Stats & Records
Fight Win Streak
Wins by Knockout
Wins by Submission
- Sig. Strikes Landed
- Sig. Strikes Attempted
- Takedowns Landed
- Takedowns Attempted
- Sig. Str. Defense is the percentage of significant strikes attempted against a fighter that do not land.
- Takedown defense is the percentage of takedowns attempted against a fighter that do not land.
- Knockdown Avg. is the average number of knockdowns per 15 Minutes window.
Sig. Str. By Position
Sig. Str. by target
Win by Method
- 5-1 in WEC
- Eleven wins by KO, seven by submission (1 armbar, 1 triangle armbar, 3 triangle, 2 guillotine)
- 4-3 in his last seven bouts
- “Showtime” kick off the fence against Henderson made ESPN highlight reels for days
- In WEC, won Fight of the Night for Henderson win, KO of the Night for Castillo fight, and Submission of the Night for Roller fight.
- Was featured on MTV series “World of Jenks”
- First UFC fighter featured on the cover of a Wheaties box
Anthony Pettis embodies everything an MMA fighter should be. He’s quick on his feet, has powerful hands, possesses a strong stand-up game and knows how to entertain a crowd when he’s inside the Octagon.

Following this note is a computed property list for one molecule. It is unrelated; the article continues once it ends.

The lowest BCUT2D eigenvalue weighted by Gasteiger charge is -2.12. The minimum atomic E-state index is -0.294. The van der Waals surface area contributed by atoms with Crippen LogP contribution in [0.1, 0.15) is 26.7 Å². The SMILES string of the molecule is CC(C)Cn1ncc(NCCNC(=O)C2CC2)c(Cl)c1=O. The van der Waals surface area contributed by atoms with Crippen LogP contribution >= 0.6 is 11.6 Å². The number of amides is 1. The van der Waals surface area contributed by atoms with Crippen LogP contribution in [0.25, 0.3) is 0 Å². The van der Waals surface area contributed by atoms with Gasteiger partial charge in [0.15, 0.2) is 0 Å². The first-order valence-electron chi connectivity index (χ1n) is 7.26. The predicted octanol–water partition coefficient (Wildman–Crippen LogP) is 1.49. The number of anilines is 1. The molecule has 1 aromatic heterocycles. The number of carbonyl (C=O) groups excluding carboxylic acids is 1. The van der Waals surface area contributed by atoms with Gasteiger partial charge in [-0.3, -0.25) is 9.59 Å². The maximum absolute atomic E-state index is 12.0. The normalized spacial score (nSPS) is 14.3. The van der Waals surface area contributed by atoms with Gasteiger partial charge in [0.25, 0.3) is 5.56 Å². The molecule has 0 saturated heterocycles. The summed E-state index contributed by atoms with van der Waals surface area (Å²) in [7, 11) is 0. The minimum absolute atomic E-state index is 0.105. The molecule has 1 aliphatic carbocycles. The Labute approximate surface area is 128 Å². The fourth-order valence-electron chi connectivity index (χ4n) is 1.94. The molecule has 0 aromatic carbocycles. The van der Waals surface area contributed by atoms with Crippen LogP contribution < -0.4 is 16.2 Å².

No surprise that his nickname is “Showtime.”
“I’m a very flashy fighter,” Pettis once said, “so I like any technique that makes the audience go crazy.”
Pettis held the UFC lightweight title from August 2013 until March 2015, but he might be just as well known for his “Showtime Kick” against Benson Henderson in 2010 with the WEC title on the line.
In the fifth round of their tightly contested bout, Pettis provided the unforgettable move of the night, running off the cage wall and delivering a head kick with his right foot that dropped Henderson to the canvas. His acrobatics helped win the round and lifted him to a unanimous decision win for the WEC lightweight belt.
Pettis dropped his first UFC fight after the merger between the UFC and WEC, losing a decision to Clay Guida in June 2011. But he then reeled off consecutive victories over Jeremy Stephens, Joe Lauzon and Donald “Cowboy” Cerrone – the last two coming via first-round knockout – to move into title contention.
His shot came at UFC 164 when he replaced an injured TJ Grant to set up a second bout with Henderson, this time for the UFC belt that Henderson won in 2012 and defended three times.
Again, Pettis came out on top, applying an armbar late in the first round to take the title.
Pettis was picked to serve as a coach opposite Gilbert Melendez for The Ultimate Fighter 20, with the two then squaring off at UFC 181 in Las Vegas. In the second round, Pettis won via submission, using a guillotine choke to retain his belt.
Pettis lost his title to Rafael dos Anjos by unanimous decision at UFC 185. His comeback was thwarted by an elbow injury, but he remains one of the lightweight division’s most formidable fighters, with an 20-6 record.
Pettis, who trains at Roufusport in Milwaukee, has a third degree black belt in Tae Kwon Do and was featured on the cover of Wheaties cereal boxes in 2014.